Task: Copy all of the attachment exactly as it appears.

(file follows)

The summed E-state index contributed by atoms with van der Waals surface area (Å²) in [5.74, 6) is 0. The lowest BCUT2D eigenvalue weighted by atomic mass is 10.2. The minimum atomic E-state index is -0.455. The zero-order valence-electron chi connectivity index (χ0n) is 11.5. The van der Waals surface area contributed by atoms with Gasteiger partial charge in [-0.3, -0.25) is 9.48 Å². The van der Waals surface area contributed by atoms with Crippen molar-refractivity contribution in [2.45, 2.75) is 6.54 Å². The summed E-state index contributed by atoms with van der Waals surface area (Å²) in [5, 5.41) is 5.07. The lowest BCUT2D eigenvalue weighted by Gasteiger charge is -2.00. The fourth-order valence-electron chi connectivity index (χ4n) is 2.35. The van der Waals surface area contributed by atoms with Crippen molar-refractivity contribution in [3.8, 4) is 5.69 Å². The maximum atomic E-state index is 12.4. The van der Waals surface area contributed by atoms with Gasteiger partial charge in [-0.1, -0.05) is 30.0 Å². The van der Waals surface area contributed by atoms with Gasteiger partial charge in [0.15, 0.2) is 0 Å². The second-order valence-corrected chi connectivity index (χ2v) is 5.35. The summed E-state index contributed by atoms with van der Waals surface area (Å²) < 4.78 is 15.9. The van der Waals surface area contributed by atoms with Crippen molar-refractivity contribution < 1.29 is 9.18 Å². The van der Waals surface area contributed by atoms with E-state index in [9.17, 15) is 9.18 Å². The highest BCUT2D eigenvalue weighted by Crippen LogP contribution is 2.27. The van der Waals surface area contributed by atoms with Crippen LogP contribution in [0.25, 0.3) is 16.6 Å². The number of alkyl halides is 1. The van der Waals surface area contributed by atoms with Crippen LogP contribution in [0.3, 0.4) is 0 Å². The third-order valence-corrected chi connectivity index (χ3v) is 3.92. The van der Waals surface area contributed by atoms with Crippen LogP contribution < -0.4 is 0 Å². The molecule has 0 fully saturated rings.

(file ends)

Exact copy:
The summed E-state index contributed by atoms with van der Waals surface area (Å²) in [5.74, 6) is 0. The lowest BCUT2D eigenvalue weighted by atomic mass is 10.2. The minimum atomic E-state index is -0.455. The zero-order valence-electron chi connectivity index (χ0n) is 11.5. The van der Waals surface area contributed by atoms with Gasteiger partial charge in [-0.3, -0.25) is 9.48 Å². The van der Waals surface area contributed by atoms with Crippen molar-refractivity contribution in [2.45, 2.75) is 6.54 Å². The summed E-state index contributed by atoms with van der Waals surface area (Å²) in [5, 5.41) is 5.07. The lowest BCUT2D eigenvalue weighted by Gasteiger charge is -2.00. The fourth-order valence-electron chi connectivity index (χ4n) is 2.35. The van der Waals surface area contributed by atoms with Crippen molar-refractivity contribution in [3.8, 4) is 5.69 Å². The maximum atomic E-state index is 12.4. The van der Waals surface area contributed by atoms with Gasteiger partial charge in [-0.1, -0.05) is 30.0 Å². The van der Waals surface area contributed by atoms with Gasteiger partial charge in [0.15, 0.2) is 0 Å². The second-order valence-corrected chi connectivity index (χ2v) is 5.35. The summed E-state index contributed by atoms with van der Waals surface area (Å²) < 4.78 is 15.9. The van der Waals surface area contributed by atoms with Crippen molar-refractivity contribution < 1.29 is 9.18 Å². The van der Waals surface area contributed by atoms with E-state index in [9.17, 15) is 9.18 Å². The highest BCUT2D eigenvalue weighted by Crippen LogP contribution is 2.27. The van der Waals surface area contributed by atoms with Crippen LogP contribution in [0.25, 0.3) is 16.6 Å². The number of alkyl halides is 1. The van der Waals surface area contributed by atoms with Crippen LogP contribution in [0.3, 0.4) is 0 Å². The third-order valence-corrected chi connectivity index (χ3v) is 3.92. The van der Waals surface area contributed by atoms with Crippen LogP contribution < -0.4 is 0 Å². The molecule has 0 fully saturated rings.